Note: This series covers GI-Joe from 1982 forward, not the original line of dolls from the 1960’s.
It all started in Vietnam.
Joseph Colton graduated at the top of his class at West Point in 1960 and was recruited into Special Forces, eventually becoming a Green Beret while serving in Vietnam. By 1963 his skills as a leader and combatant caught the attention of his higher-ups, and he was summoned to Washington D.C. where he met President Kennedy to discuss the formation of a new, top-secret Army unit, answerable only to the president himself. In honor of Colton’s assignment as the founding member, the team would be codenamed “G.I. Joe.” (source) It is at this moment that the GI-Joe team had it’s initial inception, but while the history of key team members is detailed between now and their first mission, the team itself is almost entirely unexplored. As such, I will do my best to fill in the gaps with what we do know.
Also, it should be noted that the timeline established within the pages of the comics meshes with the releases of the toy line. The GI-Joe 12-inch action figures were created by Stan Weston in 1963 (then going into mass production by Hasbro Toys in 1964), and then re-launched in 1982 as the ¾” figures we know today.
While the comics don’t definitively state that Colton accepted Kennedy’s offer, his later involvement in the series implies that he ultimately did take up the mantle of leadership, and was instrumental in the formation of the team even if he wasn’t an active member after the team was fully realized. This is supported by the fact that he is not part of the team when the comic series launched in 1982, wasn’t part of any of their initial assignments/missions, and doesn’t appear in the comics at all until issue #86 (source).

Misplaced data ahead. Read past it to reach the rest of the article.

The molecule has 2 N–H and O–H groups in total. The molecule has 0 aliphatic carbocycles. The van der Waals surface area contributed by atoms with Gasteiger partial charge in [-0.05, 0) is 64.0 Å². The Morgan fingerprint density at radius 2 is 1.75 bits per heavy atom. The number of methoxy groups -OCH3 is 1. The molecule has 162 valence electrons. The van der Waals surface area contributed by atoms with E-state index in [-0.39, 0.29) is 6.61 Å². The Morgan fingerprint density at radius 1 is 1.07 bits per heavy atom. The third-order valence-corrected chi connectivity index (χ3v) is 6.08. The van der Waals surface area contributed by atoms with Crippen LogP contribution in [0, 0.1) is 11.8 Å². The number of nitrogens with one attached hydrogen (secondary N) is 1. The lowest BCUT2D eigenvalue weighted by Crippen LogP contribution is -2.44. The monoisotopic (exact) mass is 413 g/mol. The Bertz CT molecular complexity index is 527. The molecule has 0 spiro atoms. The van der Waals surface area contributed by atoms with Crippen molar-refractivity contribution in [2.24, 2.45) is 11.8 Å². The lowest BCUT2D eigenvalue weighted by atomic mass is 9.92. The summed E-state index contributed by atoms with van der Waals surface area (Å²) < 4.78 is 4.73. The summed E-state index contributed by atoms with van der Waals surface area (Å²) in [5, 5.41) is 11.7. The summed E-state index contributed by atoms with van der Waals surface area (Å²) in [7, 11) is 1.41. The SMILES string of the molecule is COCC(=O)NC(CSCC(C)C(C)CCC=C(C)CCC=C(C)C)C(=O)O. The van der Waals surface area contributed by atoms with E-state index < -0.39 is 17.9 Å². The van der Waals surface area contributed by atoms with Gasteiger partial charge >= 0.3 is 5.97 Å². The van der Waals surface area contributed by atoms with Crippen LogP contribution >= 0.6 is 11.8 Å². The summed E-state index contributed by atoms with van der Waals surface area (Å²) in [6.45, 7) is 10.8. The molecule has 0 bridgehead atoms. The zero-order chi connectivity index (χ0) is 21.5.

In addition to Joseph Colton, several other future ‘Joes served in active duty during Vietnam, but the key to the entire GI-Joe team and their future conflicts is Snake Eyes.
Snake Eyes, who’s real name has never been revealed, joined the Army in his late teens or early 20’s; after completing basic, he signed up for advanced training, including paratrooper and ranger school. By 1968 his family believed him bound for officer training, but his unit was called up to ship out to Vietnam, leading his father to warn him that “Luck runs out quick…you step up to gamble one more time, and the next thing you know…snake-eyes.” (source)
Snake Eyes arrived in Vietnam during the Tet Offensive, and was assigned to MACV-SOG. However, upon arrival at the safehouse, his Jeep was attacked in a drive-by shooting, killing the driver and wounding the other two soldiers he was traveling with; Thomas Arashikage and Lonzo Wilkinson.
Their attackers then went on to meet up with and murder the Baron de Cobray, who was delivering medical supplies on a humanitarian mission. Snake Eyes arrived in time to witness the murder, but Baron DeCobray’s sister, the Baroness Anastasia Cisarovna DeCobray, entered a moment later to find her brother and his attackers dead, with Snake Eyes standing over all three of them - smoking gun in hand. Naturally, she assumed Snake Eyes murdered her brother, and later swore vengeance against him. (source)
While Arashikage and Wilkinson recovered from their wounds, Snake Eyes reported to his Long Range Recon Patrol (LRRP) team and began his tour of duty. Arashikage later joined Snake Eyes on the LRRP team, and when their team leader is killed in action, Wilkinson was reassigned and joined them as team leader. (source)
It is unknown exactly how long this team served together - only that it was ultimately broken up when they stumbled upon a VietCong platoon and were nearly wiped out. Every member was killed except for Wilkinson, Arashikage, and Snake Eyes, who was severely wounded and sent home only to discover that his parents and twin sister, Terri, were killed in a head-on collision with a drunk driver (the bearer of this bad news was Colonel Clayton Abernathy - who would remember this fateful meeting later when filling out the ranks of the GI-Joe team). (source)
Tune in next time to learn the dark origin of Cobra Commander, and how he’s connected to it all!
Check out part one of "The History of GI-Joe" by Brian Sheridan.